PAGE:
Today, an estimated 25% of Australian homes collect and store rainwater for domestic use, contributing around 177 billion litres to residential water supplies.
A well-designed and properly maintained rainwater harvesting system enables a household to significantly reduce its mains water consumption. Even with irregular rainfall, a well-designed system with a 10,000 litre water tank in New South Wales can still satisfy upwards of 65% of total domestic water supply needs.
Rainwater can be suitable for all domestic uses. While different uses require different levels of treatment, the more uses, the greater the savings in mains water. A typical strategy is to use rainwater for the garden and some indoor uses such as toilet flushing, clothes washing and even showering, while sourcing drinking water (which requires the highest level of treatment) from a mains water supply.
The intended use of your rainwater will dictate the level of treatment required. If, for example, you only intend to use rainwater for watering your garden, no particular treatment is required whereas if you intend to use the water to supplement your domestic supply, a much higher level of treatment is required.
A rainwater harvesting collection system has three components:
- A catchment system is the area onto which rainwater falls and is collected
- A storage system that accumulates rainwater for future use
- A delivery system that transfers water from its place of storage to its place of use
The catchment system is the roof area that collects rainwater and the network of gutters and downpipes that channels the water to storage tanks. After a dry spell, your roof area can collect debris such as leaves, dust, pollen, insects and animal waste, and the first few minutes of rainfall effectively washes these contaminants into the gutters. There are two key steps that can improve the quality of water being delivered to the tank.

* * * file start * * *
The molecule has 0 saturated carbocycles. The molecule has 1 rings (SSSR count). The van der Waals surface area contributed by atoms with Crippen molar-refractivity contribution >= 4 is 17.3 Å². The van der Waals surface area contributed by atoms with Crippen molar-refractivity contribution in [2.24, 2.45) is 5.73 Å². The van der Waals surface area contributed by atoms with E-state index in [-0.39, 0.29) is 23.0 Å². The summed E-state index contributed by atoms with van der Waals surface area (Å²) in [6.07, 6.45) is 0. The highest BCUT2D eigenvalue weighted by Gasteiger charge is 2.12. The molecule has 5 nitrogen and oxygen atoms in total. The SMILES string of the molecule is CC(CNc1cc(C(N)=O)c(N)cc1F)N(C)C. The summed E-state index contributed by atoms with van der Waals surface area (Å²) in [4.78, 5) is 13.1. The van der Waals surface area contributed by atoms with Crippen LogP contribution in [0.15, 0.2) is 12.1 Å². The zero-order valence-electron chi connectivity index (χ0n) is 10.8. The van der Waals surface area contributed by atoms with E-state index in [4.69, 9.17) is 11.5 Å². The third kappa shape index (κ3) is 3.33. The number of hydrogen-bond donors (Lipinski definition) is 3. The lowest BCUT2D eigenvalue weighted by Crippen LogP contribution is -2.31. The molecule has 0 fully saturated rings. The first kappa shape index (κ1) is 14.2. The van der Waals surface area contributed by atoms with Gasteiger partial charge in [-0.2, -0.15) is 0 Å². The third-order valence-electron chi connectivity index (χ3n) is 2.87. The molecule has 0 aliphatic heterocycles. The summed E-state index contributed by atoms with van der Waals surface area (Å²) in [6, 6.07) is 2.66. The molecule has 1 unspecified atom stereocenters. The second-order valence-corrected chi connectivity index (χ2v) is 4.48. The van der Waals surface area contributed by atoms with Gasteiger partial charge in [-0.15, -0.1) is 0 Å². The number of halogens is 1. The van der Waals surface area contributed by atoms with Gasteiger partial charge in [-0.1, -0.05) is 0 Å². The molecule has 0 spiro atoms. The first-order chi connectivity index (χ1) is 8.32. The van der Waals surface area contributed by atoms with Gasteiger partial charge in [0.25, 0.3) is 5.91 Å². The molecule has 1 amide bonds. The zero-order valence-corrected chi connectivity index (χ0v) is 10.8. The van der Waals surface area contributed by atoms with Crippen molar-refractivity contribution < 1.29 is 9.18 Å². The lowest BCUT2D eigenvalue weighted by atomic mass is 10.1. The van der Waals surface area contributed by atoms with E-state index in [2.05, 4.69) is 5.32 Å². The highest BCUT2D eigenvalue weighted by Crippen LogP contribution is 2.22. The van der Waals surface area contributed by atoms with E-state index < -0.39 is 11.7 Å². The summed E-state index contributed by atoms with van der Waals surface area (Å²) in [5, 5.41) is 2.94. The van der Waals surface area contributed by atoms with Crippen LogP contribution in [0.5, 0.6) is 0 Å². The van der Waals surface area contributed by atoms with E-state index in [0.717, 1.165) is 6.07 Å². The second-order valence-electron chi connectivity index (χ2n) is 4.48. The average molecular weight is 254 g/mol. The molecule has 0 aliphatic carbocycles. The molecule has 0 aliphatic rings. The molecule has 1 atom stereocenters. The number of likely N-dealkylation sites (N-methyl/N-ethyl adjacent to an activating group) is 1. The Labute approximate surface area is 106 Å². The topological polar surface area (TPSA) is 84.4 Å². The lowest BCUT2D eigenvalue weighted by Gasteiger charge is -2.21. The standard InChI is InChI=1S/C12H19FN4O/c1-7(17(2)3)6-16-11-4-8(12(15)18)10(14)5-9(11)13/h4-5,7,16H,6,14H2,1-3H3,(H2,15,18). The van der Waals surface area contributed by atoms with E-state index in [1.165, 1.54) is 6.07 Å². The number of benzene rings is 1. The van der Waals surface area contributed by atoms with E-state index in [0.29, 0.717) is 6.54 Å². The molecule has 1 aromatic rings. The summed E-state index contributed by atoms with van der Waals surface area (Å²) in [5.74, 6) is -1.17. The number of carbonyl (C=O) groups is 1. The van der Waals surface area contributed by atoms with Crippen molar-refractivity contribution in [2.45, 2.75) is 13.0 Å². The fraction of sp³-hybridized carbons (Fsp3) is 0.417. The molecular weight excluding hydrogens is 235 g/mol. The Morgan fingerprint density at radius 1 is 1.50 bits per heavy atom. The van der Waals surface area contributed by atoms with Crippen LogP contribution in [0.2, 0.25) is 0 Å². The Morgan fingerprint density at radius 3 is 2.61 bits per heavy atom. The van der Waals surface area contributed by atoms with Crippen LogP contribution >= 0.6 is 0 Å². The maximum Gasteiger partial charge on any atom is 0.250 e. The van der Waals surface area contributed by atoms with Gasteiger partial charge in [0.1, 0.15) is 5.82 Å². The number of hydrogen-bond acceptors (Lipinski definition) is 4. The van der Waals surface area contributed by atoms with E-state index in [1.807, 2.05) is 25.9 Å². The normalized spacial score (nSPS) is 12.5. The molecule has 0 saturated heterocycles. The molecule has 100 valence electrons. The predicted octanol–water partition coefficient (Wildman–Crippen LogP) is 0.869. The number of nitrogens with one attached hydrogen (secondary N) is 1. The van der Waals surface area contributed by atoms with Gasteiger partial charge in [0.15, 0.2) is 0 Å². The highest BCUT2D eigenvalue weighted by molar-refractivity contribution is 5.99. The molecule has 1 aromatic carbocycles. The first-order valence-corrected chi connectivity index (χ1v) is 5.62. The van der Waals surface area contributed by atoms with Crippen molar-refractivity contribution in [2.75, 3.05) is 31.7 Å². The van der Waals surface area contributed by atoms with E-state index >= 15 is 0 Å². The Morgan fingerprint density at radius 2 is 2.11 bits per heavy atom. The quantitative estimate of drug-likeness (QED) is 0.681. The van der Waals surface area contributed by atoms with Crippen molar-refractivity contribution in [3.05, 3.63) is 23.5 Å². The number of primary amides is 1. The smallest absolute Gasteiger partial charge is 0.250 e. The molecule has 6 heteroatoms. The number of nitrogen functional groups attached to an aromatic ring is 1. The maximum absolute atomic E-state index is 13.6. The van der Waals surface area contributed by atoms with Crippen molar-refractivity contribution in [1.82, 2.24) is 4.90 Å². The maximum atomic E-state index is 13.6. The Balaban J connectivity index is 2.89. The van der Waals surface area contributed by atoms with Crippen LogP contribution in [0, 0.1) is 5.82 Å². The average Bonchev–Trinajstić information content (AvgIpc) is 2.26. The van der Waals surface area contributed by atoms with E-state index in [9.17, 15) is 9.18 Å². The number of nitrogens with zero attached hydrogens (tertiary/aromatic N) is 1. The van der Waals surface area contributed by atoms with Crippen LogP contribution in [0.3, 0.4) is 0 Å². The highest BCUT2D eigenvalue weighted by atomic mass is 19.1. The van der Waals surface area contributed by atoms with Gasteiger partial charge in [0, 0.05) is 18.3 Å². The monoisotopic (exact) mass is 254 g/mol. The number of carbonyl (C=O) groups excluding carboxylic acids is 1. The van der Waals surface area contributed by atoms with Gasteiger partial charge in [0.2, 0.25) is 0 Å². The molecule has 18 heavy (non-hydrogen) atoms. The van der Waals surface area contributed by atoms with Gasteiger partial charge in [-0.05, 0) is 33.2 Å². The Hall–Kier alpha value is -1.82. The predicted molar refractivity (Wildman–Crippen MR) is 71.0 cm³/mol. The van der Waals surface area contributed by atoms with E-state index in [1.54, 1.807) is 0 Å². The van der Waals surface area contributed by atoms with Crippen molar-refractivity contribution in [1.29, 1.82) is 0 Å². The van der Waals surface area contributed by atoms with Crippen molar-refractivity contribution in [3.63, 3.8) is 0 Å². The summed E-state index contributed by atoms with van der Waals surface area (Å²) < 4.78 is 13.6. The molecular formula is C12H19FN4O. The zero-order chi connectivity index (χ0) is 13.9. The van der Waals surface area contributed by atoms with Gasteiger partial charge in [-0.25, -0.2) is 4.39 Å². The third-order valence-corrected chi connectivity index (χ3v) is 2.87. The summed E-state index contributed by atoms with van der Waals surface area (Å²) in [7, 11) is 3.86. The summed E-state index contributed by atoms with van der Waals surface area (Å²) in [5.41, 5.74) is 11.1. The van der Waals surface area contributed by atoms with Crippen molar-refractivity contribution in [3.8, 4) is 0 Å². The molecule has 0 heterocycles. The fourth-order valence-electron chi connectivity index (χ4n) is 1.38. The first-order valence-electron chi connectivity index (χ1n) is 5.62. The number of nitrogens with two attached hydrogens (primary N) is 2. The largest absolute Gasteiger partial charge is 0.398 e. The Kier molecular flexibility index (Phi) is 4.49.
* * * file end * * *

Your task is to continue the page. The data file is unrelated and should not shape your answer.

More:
The first is to install gutter guards which are plastic or metal screens fitted over gutters to prevent debris getting into the gutter and restricting free flow of water. The second option is to install a first-flush diverter that prevents the contaminated water in the gutters and downpipes from entering the water tank by diverting the water into either stormwater drainage or a secondary storage container.
Another line of defence is a fine strainer on top of the tank that filters the water entering the tank. As the strainer will catch seeds and other debris, it should be used in conjunction with a tight-fitting dust cover that blocks sunlight and ensures seeds won’t germinate and block the strainer.
The dust cover also prevents sunlight entering the water tank and inhibits algae growth and serves as a physical barrier to mosquitoes that lay their eggs in still water.
A rainwater tank is fitted with an overflow, and a pipe is typically connected to the overflow that directs water a few metres away from the tank. It is important that the discharge-end of the overflow pipe is fitted with an overflow screen that is a barrier to small animals such as frogs and insects.